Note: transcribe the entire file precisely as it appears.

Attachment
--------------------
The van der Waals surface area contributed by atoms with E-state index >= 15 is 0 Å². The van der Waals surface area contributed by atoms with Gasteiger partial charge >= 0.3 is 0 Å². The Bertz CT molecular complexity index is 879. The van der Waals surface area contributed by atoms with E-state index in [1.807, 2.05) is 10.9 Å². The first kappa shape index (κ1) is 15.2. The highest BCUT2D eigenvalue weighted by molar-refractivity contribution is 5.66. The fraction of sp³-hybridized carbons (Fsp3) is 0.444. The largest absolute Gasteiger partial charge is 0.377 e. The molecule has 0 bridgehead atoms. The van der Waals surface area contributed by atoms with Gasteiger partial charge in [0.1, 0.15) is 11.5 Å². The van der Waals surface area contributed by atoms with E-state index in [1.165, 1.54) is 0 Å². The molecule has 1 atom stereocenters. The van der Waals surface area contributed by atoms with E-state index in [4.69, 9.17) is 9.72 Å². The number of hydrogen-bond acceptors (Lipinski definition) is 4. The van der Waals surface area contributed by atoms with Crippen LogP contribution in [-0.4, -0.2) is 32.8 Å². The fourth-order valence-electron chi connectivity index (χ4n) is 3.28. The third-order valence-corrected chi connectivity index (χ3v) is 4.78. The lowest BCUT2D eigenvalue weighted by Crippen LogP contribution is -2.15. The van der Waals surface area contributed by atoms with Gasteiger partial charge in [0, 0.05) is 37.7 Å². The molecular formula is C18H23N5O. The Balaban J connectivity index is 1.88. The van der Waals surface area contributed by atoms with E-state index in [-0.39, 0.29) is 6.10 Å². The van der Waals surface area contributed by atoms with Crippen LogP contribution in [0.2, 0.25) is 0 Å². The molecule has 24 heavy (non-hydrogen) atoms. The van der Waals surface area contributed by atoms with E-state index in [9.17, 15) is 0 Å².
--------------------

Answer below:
The van der Waals surface area contributed by atoms with E-state index >= 15 is 0 Å². The van der Waals surface area contributed by atoms with Gasteiger partial charge >= 0.3 is 0 Å². The Bertz CT molecular complexity index is 879. The van der Waals surface area contributed by atoms with E-state index in [1.807, 2.05) is 10.9 Å². The first kappa shape index (κ1) is 15.2. The highest BCUT2D eigenvalue weighted by molar-refractivity contribution is 5.66. The fraction of sp³-hybridized carbons (Fsp3) is 0.444. The largest absolute Gasteiger partial charge is 0.377 e. The molecule has 0 bridgehead atoms. The van der Waals surface area contributed by atoms with Gasteiger partial charge in [0.1, 0.15) is 11.5 Å². The van der Waals surface area contributed by atoms with E-state index in [1.165, 1.54) is 0 Å². The molecule has 1 atom stereocenters. The van der Waals surface area contributed by atoms with E-state index in [4.69, 9.17) is 9.72 Å². The number of hydrogen-bond acceptors (Lipinski definition) is 4. The van der Waals surface area contributed by atoms with Crippen LogP contribution in [-0.4, -0.2) is 32.8 Å². The fourth-order valence-electron chi connectivity index (χ4n) is 3.28. The third-order valence-corrected chi connectivity index (χ3v) is 4.78. The lowest BCUT2D eigenvalue weighted by Crippen LogP contribution is -2.15. The van der Waals surface area contributed by atoms with Gasteiger partial charge in [0, 0.05) is 37.7 Å². The molecular formula is C18H23N5O. The Balaban J connectivity index is 1.88. The van der Waals surface area contributed by atoms with E-state index in [-0.39, 0.29) is 6.10 Å². The van der Waals surface area contributed by atoms with Crippen LogP contribution in [0.2, 0.25) is 0 Å². The molecule has 24 heavy (non-hydrogen) atoms. The van der Waals surface area contributed by atoms with E-state index in [9.17, 15) is 0 Å².